Every day, I walk a fine line between servant leadership and people-pleasing. Some days, I get it right. Other days, I can’t even see the line.
Let’s face it — pastors are human. We like to help people and fix lives. We love to hear, “Great job, Pastor!” We are ecclesial golden retrievers — we want to be loved by everyone. But at what point does the need to please others become idolatry? What happens when being liked replaces courageous leadership and human applause outranks God’s approval?
L. Gregory Jones once told about a 13-year-old who complained to his mother, “You know, Mom, the trouble with our new pastor is that he needs us to love him so much that we can’t see God anymore.” Ouch!
Attention and praise are like drugs. The more we have, the more we need. And like a drug, the tyranny of being admired is enslaving. What an irony. We pastors are the very people who should be communicating liberating grace. Instead, we are imprisoned in our neediness. We grovel, as if our worth is derived from our efforts. “Have I earned your approval and respect yet? I can do more tricks. Just watch me!” Until we get comfortable in our own skin, God’s shepherds will be running from funeral home to committee meeting to hospital, becoming, in the memorable words of Stanley Hauerwas, “a quivering mass of availability.”
Don’t get me wrong. All pastors are called to mundane tasks and, at times, frantic schedules. But healthy caregivers perform out of a calm core. Rather than being driven by “oughts” they are led by joy and purpose. Beginning each day with a centering awareness of God’s love frees us from frantically grasping for the praise of others.
Experts talk about the need for all of us to self-differentiate. That is, we need to be able to distinguish ourselves from others. For example, your perception that I have failed you does not equal “I am a failure.” In fact, in some respects, your opinion of me is none of my business. Recently, I addressed a breakfast meeting of new church members. I warned them that sooner or later, I would disappoint them. “In fact,” I said, “if you want to make an appointment, we can go ahead and get that disappointment over with.”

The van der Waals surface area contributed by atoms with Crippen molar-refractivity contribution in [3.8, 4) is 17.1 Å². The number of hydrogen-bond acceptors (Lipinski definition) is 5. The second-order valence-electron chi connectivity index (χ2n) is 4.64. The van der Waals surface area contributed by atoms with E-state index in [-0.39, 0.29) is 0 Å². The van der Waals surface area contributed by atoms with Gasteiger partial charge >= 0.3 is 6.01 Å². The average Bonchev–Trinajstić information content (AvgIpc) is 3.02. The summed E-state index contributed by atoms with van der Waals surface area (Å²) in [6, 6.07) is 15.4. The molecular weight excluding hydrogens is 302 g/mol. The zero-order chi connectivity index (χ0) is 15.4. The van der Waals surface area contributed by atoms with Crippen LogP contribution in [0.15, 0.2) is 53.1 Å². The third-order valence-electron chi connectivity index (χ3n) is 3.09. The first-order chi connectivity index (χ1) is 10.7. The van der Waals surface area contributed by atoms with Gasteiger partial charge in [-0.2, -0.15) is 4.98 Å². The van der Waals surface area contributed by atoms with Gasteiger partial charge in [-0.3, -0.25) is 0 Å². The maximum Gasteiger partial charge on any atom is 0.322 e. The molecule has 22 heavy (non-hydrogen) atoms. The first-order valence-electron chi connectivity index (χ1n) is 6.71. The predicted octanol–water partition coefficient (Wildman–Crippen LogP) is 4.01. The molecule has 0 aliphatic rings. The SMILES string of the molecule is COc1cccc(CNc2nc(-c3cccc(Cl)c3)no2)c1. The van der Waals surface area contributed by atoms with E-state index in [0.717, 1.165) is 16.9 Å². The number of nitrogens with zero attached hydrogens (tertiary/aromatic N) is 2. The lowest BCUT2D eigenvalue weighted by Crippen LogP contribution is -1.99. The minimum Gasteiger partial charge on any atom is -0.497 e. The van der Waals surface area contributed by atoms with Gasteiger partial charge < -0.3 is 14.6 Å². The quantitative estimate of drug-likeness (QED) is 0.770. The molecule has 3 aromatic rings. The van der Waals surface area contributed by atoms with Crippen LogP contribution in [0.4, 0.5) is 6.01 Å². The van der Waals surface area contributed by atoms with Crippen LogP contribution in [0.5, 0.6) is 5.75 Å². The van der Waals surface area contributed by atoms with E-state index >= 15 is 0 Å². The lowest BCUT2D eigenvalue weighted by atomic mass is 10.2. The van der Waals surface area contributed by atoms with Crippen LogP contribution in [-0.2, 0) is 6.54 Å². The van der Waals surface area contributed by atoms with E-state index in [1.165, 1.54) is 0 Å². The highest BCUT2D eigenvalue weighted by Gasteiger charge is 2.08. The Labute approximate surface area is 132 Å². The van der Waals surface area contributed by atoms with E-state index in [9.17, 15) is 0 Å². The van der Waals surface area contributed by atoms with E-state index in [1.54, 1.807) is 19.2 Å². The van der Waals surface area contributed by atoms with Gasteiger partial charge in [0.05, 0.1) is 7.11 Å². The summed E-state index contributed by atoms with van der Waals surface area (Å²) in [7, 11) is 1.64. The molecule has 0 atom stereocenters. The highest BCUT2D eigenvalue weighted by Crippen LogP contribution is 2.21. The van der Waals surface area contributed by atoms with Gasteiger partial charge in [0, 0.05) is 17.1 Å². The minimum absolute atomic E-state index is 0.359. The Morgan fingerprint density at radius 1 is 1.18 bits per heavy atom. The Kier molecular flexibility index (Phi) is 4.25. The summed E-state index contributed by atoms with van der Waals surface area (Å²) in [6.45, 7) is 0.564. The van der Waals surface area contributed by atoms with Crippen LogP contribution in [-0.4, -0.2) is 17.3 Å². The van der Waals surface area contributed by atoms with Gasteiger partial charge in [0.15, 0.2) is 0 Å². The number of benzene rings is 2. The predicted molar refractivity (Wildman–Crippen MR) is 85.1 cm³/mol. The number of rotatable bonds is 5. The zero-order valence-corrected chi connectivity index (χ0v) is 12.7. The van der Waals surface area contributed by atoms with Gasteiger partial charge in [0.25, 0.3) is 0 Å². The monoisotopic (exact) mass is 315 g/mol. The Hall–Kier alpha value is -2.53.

How do we balance servanthood and healthy self-care? I’m always looking for clues from scripture. In the opening chapter of Mark’s Gospel, we read that Jesus was experiencing success in Capernaum. In fact, one could say they were having a revival, complete with healings and large crowds. Early one morning, Jesus went out alone to pray. His disciples found him and said, “Everyone’s looking for you” — the implication being, “Let’s get back to town. You’re popular. It’s working.” Jesus replied, “Let’s move on to other towns. They need the gospel, too.” Jesus seemed to be saying, “Your expectations are not my priority. The fear of disappointing you isn’t driving my life.” Self-differentiation.
One would be hard pressed to find a better example of a servant leader than the Apostle Paul. Yet he knew how to take care of himself and self-differentiate. When some in the Corinthian church disrespected his ministry, he confronted them and told them such behavior was unacceptable. True, their opinion of him was not what validated his life. That validation came from God. But still, they needed to cease their attacks, because such corrosive words cheapened the gospel, hurt the church and made them (the Corinthians) smaller people and less Christ-like (see 1 Corinthians 3-4; 2 Corinthians 10:10-13).
Every congregational leader needs to get in touch with his/her insatiable need for approval and attention. Many growth opportunities are available: clinical pastoral education, professional counseling, an honest spouse, a peer group, some well-researched workshops or conferences. By all means, let’s get healthy emotionally. We owe it to our families. We owe it to our congregations. We owe it to ourselves.